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The ethics of leaking

October 06, 2006|Kirk O. Hanson and Jerry Ceppos | KIRK O. HANSON is executive director of the Markkula Center for Applied Ethics at Santa Clara University. E-mail: JERRY CEPPOS, a former vice president/news of Knight Ridder and a former executive editor of the San Jose Mercury News, is a consultant in San Jose. E-mail: jceppos

THIS WEEK, for the second week in a row, the big news came from a leak. Someone gave ABC News shocking e-mails between Rep. Mark Foley (R-Fla.) and congressional pages. Last week, the major story was either the leak of part of the National Intelligence Estimate or the hearings about Hewlett-Packard's invasion-of-privacy case, which started with a leak.

All three stories generated huge quantities of news coverage and babble on talk radio. Lost in the heat was an examination of the ethics of leaks and of leakers. Was the leaker of Foley's e-mail exchange guilty of serious ethical breaches, especially because the messages dealt with sexuality? Did the leak of part of the NIE enlighten all of us or only the terrorists? Did George Keyworth, a longtime member of HP's board, violate confidences and his fiduciary duty by talking to reporters about company business?

The answers can give guidance to others about whether and when to leak information. Is it ever ethical to leak? Is there sometimes an obligation to leak?

The first question a potential leaker should ask himself concerns the status of the information. Is the information classified, proprietary or otherwise protected? Is there a system that clearly considers this information restricted? If so, then the leak must be worth the betrayal.

The second consideration is whether the potential leaker has a specific obligation, legal or ethical, to protect the information, or perhaps has the information only because another person violated an obligation to keep it secret. If either is true, it is a more serious matter to reveal the information.

The third consideration is whether the information is about public or private matters. Information about another's sexual orientation, about private finances or about personal phone calls has more of a claim to privacy than information about a person's actions as a corporate executive or a government official. The difficult cases are those in which the private life of individuals influences their public actions, as in the Foley case.

After the privacy issue comes the most important consideration: the public benefit that would result from a leak and the harm that could be done.

If the leak serves the purely political or self-interest of the leaker, for example Richard Armitage's outing of CIA agent Valerie Plame, then it is wrong.

If the leak reveals a government action that is illegal or behavior that harms individuals significantly -- as in the Foley case -- then it can be more easily ethically justified. Sometimes that's a tough call. The New York Times learned about the Bay of Pigs invasion before it happened and famously soft-pedaled the story. President Kennedy supposedly said later: "If you had printed more about the operation, you would have saved us from a colossal mistake."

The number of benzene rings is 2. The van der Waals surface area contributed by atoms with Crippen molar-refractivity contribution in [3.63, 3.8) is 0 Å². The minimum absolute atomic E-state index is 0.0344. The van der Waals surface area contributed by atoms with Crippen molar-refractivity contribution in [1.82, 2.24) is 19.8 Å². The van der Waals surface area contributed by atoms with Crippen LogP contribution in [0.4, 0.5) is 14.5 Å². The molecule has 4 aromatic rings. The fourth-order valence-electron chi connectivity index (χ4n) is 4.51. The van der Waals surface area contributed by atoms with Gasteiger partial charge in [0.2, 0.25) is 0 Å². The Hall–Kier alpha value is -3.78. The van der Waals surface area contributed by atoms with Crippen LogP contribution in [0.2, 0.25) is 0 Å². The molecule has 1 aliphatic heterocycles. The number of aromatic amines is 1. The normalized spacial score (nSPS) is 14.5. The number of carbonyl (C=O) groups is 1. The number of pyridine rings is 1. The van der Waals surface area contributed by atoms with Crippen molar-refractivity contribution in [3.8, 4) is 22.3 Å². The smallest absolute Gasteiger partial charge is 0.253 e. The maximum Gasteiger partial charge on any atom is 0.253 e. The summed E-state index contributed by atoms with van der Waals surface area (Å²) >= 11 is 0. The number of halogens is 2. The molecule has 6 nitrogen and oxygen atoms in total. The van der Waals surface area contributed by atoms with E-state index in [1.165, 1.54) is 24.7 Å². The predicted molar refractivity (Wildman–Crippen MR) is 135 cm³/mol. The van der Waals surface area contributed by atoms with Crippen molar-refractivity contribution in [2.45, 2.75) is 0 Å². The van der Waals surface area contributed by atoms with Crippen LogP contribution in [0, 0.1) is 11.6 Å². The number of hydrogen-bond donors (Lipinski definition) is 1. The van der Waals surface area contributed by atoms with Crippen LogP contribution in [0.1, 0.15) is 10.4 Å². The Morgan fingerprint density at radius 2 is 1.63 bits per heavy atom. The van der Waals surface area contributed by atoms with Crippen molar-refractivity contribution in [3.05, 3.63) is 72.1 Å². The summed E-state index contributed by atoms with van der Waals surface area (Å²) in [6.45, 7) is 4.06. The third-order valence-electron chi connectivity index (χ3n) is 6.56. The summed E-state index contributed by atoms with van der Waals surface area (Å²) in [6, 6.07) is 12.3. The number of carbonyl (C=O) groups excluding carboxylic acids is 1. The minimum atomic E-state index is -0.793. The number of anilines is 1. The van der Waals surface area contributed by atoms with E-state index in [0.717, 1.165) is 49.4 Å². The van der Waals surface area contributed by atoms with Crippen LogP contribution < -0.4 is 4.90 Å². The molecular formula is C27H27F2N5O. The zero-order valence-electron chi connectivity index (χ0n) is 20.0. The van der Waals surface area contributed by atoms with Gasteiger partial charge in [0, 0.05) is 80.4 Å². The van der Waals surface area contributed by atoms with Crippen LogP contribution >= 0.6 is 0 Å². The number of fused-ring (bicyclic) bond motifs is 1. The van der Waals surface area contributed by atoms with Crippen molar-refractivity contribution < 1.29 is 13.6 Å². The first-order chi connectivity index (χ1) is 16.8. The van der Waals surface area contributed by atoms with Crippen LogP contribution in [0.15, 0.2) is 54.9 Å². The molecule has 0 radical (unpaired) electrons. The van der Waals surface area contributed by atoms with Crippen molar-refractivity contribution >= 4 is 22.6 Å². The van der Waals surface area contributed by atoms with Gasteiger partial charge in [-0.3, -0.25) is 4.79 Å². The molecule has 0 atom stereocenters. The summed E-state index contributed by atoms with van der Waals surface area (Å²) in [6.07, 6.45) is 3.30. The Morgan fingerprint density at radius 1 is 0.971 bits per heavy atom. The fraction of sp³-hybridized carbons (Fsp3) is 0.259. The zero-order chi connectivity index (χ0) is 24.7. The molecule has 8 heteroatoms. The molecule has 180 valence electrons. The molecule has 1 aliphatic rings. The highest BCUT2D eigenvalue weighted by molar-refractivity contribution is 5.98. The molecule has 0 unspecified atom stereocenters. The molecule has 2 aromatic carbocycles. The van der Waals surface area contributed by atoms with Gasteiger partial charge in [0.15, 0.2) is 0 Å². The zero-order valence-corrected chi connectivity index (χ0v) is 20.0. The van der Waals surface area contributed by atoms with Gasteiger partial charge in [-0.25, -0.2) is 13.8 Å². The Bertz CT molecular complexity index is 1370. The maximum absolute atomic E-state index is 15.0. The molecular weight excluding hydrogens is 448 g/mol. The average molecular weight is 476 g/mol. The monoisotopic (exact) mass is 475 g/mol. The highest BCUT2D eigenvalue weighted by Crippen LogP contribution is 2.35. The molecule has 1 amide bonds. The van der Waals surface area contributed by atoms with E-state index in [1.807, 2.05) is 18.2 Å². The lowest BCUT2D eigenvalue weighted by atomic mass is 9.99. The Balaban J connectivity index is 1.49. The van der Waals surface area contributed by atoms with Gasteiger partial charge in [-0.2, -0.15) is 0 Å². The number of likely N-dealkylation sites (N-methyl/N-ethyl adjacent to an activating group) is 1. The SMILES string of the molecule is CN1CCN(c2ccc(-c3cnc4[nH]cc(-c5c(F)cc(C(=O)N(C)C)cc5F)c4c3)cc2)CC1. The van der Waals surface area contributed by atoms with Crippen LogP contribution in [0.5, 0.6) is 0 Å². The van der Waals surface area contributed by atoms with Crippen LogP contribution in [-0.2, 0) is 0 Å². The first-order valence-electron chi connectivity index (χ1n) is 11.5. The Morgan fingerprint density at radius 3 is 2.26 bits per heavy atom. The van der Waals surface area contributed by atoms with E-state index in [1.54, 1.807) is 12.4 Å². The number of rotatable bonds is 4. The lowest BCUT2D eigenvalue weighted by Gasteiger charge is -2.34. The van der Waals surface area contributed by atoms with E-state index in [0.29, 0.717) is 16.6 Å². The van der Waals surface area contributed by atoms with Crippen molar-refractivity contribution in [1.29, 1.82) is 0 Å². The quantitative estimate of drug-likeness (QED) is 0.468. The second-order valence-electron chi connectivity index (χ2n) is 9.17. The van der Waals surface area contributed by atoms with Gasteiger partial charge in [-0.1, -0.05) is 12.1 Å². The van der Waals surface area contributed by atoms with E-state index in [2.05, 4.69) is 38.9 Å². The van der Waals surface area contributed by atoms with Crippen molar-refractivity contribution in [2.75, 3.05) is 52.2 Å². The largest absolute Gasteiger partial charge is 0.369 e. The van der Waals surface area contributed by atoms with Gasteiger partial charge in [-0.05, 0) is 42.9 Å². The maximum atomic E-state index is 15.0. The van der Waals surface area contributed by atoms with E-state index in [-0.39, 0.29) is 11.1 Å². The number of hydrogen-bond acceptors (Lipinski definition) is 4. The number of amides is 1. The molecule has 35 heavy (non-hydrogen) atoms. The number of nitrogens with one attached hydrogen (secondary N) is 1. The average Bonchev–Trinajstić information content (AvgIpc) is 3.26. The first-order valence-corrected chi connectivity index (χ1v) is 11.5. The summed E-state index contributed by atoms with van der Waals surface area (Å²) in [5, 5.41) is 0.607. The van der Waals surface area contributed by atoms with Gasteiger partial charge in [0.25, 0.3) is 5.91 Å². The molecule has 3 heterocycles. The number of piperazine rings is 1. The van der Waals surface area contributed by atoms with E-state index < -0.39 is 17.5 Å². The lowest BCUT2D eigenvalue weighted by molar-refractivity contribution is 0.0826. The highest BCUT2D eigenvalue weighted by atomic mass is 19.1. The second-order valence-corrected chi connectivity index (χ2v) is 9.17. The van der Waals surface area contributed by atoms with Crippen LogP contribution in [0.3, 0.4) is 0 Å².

As for assessing the harm, self-interest and self-righteousness can cloud the potential leaker's view of the damage a leak may cause. It's crucial to get another's perspective on what harm will result. Taking the attitude of "the ends always justify the means" is inadequate.

Do these ethical principles help us assess the leaks of the last two weeks?

In the case of Foley, earlier complaints to the authorities and even to newspapers appear not to have worked. Thus, the final set of leaks to other media seem appropriate because they may have stopped behavior that could have caused emotional or physical damage to other young people. In the case of the National Intelligence Estimate, we learned that people in government concluded that the war in Iraq might stoke terrorism. While unsurprising, this conclusion seems important information for Americans, even if it also served political ends.

In the case of Hewlett-Packard, we still don't know if any damage was done by the leaks. On the other hand, Keyworth may have violated a fiduciary duty, and the culture of trust on the board clearly was damaged. But did the leaks justify the methods -- which included impersonating people to gain access to their phone records -- that HP used to track down the culprit? Clearly not -- and five people, including HP's former chairwoman, were charged with felonies Wednesday.

In general, leaks always will be part of a free society, but we need some skepticism about claims that all leaks and leakers are unethical. British Lord Northcliffe had it right when he said that "news is what somebody somewhere wants to suppress; all the rest is advertising."

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